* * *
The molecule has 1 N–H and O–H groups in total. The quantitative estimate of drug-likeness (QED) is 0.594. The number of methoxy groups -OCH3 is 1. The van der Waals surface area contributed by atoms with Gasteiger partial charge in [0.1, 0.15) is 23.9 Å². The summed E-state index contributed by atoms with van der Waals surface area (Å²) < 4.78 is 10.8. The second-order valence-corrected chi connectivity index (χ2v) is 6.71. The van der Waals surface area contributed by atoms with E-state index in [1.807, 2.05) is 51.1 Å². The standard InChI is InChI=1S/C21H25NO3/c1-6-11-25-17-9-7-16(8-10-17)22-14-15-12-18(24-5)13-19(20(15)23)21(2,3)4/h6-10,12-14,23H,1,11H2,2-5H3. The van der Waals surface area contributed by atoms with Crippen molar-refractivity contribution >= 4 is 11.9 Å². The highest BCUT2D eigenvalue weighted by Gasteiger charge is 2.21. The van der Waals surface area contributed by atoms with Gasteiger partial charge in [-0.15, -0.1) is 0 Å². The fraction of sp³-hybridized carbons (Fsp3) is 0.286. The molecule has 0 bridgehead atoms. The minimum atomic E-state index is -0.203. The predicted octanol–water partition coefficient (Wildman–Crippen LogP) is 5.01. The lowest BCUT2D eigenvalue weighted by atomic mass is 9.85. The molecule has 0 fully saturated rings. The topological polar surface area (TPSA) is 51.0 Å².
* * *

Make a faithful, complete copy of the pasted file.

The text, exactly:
The molecule has 1 N–H and O–H groups in total. The quantitative estimate of drug-likeness (QED) is 0.594. The number of methoxy groups -OCH3 is 1. The van der Waals surface area contributed by atoms with Gasteiger partial charge in [0.1, 0.15) is 23.9 Å². The summed E-state index contributed by atoms with van der Waals surface area (Å²) < 4.78 is 10.8. The second-order valence-corrected chi connectivity index (χ2v) is 6.71. The van der Waals surface area contributed by atoms with E-state index in [1.807, 2.05) is 51.1 Å². The standard InChI is InChI=1S/C21H25NO3/c1-6-11-25-17-9-7-16(8-10-17)22-14-15-12-18(24-5)13-19(20(15)23)21(2,3)4/h6-10,12-14,23H,1,11H2,2-5H3. The van der Waals surface area contributed by atoms with Crippen molar-refractivity contribution >= 4 is 11.9 Å². The highest BCUT2D eigenvalue weighted by Gasteiger charge is 2.21. The van der Waals surface area contributed by atoms with Gasteiger partial charge in [-0.15, -0.1) is 0 Å². The fraction of sp³-hybridized carbons (Fsp3) is 0.286. The molecule has 0 bridgehead atoms. The minimum atomic E-state index is -0.203. The predicted octanol–water partition coefficient (Wildman–Crippen LogP) is 5.01. The lowest BCUT2D eigenvalue weighted by atomic mass is 9.85. The molecule has 0 fully saturated rings. The topological polar surface area (TPSA) is 51.0 Å².